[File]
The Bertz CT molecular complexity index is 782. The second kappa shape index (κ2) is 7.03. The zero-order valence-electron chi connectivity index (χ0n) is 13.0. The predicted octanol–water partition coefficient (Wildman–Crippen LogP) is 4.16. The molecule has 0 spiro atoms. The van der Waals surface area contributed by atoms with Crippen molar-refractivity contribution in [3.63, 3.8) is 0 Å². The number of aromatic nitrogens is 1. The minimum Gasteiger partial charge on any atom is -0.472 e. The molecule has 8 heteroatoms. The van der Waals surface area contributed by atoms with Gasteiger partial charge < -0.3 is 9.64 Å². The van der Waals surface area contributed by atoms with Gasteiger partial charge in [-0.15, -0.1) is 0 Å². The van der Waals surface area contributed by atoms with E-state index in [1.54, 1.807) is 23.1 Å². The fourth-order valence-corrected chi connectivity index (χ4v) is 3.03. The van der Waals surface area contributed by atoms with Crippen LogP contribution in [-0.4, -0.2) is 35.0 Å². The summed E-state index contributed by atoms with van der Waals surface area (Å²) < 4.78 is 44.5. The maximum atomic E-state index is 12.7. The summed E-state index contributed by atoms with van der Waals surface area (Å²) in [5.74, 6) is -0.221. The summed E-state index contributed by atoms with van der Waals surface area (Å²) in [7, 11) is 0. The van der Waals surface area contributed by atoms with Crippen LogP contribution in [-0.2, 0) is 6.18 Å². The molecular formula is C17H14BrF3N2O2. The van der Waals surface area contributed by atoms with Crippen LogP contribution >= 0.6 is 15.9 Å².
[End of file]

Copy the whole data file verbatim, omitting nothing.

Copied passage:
The Bertz CT molecular complexity index is 782. The second kappa shape index (κ2) is 7.03. The zero-order valence-electron chi connectivity index (χ0n) is 13.0. The predicted octanol–water partition coefficient (Wildman–Crippen LogP) is 4.16. The molecule has 0 spiro atoms. The van der Waals surface area contributed by atoms with Crippen molar-refractivity contribution in [3.63, 3.8) is 0 Å². The number of aromatic nitrogens is 1. The minimum Gasteiger partial charge on any atom is -0.472 e. The molecule has 8 heteroatoms. The van der Waals surface area contributed by atoms with Gasteiger partial charge < -0.3 is 9.64 Å². The van der Waals surface area contributed by atoms with Gasteiger partial charge in [-0.15, -0.1) is 0 Å². The van der Waals surface area contributed by atoms with E-state index in [1.54, 1.807) is 23.1 Å². The fourth-order valence-corrected chi connectivity index (χ4v) is 3.03. The van der Waals surface area contributed by atoms with Crippen LogP contribution in [-0.4, -0.2) is 35.0 Å². The summed E-state index contributed by atoms with van der Waals surface area (Å²) < 4.78 is 44.5. The maximum atomic E-state index is 12.7. The summed E-state index contributed by atoms with van der Waals surface area (Å²) in [5.74, 6) is -0.221. The summed E-state index contributed by atoms with van der Waals surface area (Å²) in [7, 11) is 0. The van der Waals surface area contributed by atoms with Crippen LogP contribution in [-0.2, 0) is 6.18 Å². The molecular formula is C17H14BrF3N2O2. The van der Waals surface area contributed by atoms with Crippen LogP contribution >= 0.6 is 15.9 Å².